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CNO to review safety of 12-hour shifts


The impact of 12 hour shifts on patients and staff is to be reviewed by NHS England as part of its plan to implement the chief nursing officer for England’s national nursing strategy.

The review is one of a raft of initiatives planned over the next few years with the aim of making the Compassion in Practice strategy a reality.

Professor Juliet Beal, NHS England’s director of nursing for quality and improvement, told Nursing Times the review would focus on which shift patterns were most appropriate for different settings.

“There is a concern that for some nurses in some areas working 12 hour might be a very long shift to work – 12 hours is a very long time to do something that requires a lot of emotional labour.

“In some areas it might be perfectly acceptable, but we don’t have the evidence base. We need to look at it to make sure we are really giving patients the best care.”

She said although 12-hour shifts could provide continuity during the shift, it was not always the case for patients who had longer stays in hospitals.

Compassion in Practice was published last December. But the senior nurses leading it waited for the publication in February of the Mid Staffordshire Foundation Trust Public Inquiry report before setting out detailed implementation plans for the strategy.

Due to be launched yesterday, they include initiatives at national, local and individual level and across areas including workforce planning, education, leadership and staff experience.

Alongside new staffing tools for community, mental health and learning disability nursing, it is hoped the shift pattern review will contribute to establishing “adequate, and appropriate, staffing levels for all care settings”.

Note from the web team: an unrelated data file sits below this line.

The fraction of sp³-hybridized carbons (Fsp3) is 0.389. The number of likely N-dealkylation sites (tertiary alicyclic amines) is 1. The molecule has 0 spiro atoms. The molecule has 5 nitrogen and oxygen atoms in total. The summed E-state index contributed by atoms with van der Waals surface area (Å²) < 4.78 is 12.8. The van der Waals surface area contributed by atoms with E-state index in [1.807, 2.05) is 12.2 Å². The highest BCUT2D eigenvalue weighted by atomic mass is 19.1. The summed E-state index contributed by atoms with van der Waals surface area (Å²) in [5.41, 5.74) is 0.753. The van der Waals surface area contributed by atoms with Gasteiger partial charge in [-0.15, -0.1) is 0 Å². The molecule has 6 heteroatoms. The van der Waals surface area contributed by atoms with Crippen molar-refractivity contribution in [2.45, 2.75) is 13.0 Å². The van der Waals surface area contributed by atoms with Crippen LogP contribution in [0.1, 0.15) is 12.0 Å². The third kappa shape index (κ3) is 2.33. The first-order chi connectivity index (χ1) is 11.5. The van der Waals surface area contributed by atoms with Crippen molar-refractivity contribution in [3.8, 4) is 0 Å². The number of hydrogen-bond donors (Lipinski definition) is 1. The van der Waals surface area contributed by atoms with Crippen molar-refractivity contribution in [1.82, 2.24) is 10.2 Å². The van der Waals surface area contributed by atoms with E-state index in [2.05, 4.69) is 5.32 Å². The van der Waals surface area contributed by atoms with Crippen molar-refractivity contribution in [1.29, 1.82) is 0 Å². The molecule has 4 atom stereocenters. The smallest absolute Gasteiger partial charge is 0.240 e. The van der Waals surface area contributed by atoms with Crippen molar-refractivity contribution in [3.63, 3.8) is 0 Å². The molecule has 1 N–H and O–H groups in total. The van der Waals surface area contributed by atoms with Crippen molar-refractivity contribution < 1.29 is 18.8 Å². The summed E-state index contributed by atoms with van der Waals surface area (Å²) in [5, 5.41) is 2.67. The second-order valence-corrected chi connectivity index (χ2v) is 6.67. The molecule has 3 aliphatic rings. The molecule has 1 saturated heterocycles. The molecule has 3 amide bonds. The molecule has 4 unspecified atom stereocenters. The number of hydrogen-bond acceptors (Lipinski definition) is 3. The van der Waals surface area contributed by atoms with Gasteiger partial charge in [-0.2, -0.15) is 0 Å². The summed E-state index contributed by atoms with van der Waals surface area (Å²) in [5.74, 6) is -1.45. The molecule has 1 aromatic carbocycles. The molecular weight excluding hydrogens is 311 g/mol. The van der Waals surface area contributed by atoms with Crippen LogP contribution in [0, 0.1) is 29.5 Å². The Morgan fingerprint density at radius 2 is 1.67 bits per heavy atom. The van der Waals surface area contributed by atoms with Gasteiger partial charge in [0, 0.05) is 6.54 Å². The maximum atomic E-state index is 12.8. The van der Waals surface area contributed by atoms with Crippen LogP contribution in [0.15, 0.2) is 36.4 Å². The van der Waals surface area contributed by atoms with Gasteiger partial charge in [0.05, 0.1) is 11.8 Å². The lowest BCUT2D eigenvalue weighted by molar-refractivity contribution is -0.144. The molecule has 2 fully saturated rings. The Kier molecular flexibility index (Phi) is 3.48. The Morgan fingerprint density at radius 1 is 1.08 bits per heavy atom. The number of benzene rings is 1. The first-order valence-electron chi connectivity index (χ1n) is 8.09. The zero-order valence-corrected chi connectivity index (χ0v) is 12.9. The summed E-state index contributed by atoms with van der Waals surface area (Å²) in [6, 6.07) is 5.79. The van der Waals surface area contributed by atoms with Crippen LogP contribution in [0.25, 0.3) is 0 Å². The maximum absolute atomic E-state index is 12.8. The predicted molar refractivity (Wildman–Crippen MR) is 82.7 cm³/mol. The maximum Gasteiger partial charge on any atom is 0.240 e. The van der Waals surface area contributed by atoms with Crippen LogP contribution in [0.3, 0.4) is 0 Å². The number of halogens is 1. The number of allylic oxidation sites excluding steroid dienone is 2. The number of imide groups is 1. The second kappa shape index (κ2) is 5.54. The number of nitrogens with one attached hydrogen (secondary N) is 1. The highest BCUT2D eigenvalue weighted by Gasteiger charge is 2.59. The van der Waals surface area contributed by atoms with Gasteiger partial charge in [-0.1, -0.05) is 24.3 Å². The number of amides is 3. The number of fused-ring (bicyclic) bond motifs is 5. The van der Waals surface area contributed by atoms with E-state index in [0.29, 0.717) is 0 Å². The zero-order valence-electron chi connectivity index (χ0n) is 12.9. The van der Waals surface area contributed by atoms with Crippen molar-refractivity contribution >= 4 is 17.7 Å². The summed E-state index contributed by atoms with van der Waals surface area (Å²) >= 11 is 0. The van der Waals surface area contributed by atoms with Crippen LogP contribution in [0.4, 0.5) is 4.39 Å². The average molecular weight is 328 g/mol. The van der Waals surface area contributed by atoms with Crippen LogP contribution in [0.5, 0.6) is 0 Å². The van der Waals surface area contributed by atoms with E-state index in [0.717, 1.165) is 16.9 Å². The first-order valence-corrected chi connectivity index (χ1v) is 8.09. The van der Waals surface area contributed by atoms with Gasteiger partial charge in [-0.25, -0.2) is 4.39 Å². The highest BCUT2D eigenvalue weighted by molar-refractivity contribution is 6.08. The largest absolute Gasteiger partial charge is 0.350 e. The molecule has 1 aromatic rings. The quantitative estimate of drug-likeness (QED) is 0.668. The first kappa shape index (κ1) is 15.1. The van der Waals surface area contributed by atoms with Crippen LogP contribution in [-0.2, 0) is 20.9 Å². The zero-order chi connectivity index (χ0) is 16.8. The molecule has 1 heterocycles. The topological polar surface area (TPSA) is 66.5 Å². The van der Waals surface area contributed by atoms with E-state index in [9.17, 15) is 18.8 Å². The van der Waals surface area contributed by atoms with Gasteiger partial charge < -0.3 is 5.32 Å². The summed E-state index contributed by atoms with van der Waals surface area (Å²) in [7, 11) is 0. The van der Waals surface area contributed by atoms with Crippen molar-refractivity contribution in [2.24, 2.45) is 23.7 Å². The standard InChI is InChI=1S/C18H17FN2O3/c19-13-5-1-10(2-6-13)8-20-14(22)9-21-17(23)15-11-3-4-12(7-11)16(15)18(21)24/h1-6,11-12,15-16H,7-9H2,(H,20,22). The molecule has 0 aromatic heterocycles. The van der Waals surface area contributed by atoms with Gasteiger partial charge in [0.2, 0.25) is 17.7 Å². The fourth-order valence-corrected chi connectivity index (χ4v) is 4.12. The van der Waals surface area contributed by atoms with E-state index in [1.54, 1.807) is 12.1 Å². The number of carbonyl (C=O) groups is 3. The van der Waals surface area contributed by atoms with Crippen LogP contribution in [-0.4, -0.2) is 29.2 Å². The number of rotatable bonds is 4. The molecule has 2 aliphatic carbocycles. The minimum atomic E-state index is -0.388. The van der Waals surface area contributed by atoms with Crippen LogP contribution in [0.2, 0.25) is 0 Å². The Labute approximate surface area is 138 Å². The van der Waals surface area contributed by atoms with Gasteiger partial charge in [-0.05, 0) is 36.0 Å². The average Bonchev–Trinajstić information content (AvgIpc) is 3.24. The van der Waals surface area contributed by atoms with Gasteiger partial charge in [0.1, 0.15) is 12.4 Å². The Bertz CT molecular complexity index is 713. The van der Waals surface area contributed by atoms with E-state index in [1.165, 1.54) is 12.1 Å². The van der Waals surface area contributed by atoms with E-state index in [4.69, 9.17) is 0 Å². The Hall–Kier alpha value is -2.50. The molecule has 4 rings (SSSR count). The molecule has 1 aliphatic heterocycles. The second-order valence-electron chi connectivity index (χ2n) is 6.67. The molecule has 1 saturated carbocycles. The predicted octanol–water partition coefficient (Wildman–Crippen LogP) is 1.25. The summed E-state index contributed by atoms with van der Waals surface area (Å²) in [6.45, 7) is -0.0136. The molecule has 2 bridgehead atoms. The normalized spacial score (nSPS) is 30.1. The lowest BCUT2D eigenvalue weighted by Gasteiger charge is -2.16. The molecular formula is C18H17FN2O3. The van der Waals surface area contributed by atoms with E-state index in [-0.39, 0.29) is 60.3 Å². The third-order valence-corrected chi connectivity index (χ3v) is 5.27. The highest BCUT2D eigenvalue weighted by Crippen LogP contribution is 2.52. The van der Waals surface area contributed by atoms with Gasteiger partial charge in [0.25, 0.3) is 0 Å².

Jill Maben, director of the National Nursing Research Unit in London, said a review of shift patterns was “long overdue”.

“Twelve hour shifts have crept into the NHS with very little evaluation of their impact on staff or quality and safety. It seems to be either down to staff preference or costs savings,” she told Nursing Times.

Last week cash-strapped Bolton Foundation Trust announced it was piloting a move to 13-hour shifts in a bid to save £1.5m.

Royal College of Nursing director of policy Howard Catton said it was important nursing took ownership of the issues around shift patterns. “There could be very significant temptations for others to look at shift systems to reduce head count,” he said.

The review is due to complete by September. However, whatever its conclusions Professor Beal said NHS England did not have the power to make certain shift patterns compulsory.

“It’s a new world. NHS England cannot mandate anything… What we want to do in the new world is do things because people think it’s the right thing to do and it will work locally,” she said.

Sally Brearley, chair of the Prime Minister’s Nursing and Care Quality Form, also welcomed the review but predicted more research would be needed as there was little existing evidence on staffing levels.

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Readers' comments (54)

  • I do not know how nurses keep going on a 12 hour day shift on general ward areas. My observations are that Nurses often work without proper breaks, there has been a total elimination of the 'overlap' so no opportunity for ward based teaching and learning, physically it must be exhausting - nurses rarely get the chance to sit down. I am aware that some nurses also supplement their income by doing extra 12 hour shifts for agencies and nurse banks
    I can understand that it can be easier for child care purposes but I would welcome some research to assess whether sickness levels, especially due to stress, have risen since the introduction of 12 hour shifts. I worked 11 hour night shifts for many years and was able to take at least one break and had the opportunity to sit and write up patient documentation most of the time. I always had a full day off before commencing these shifts and at least 2 days off to recover - those were the days!

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  • Matilda McCrrimmon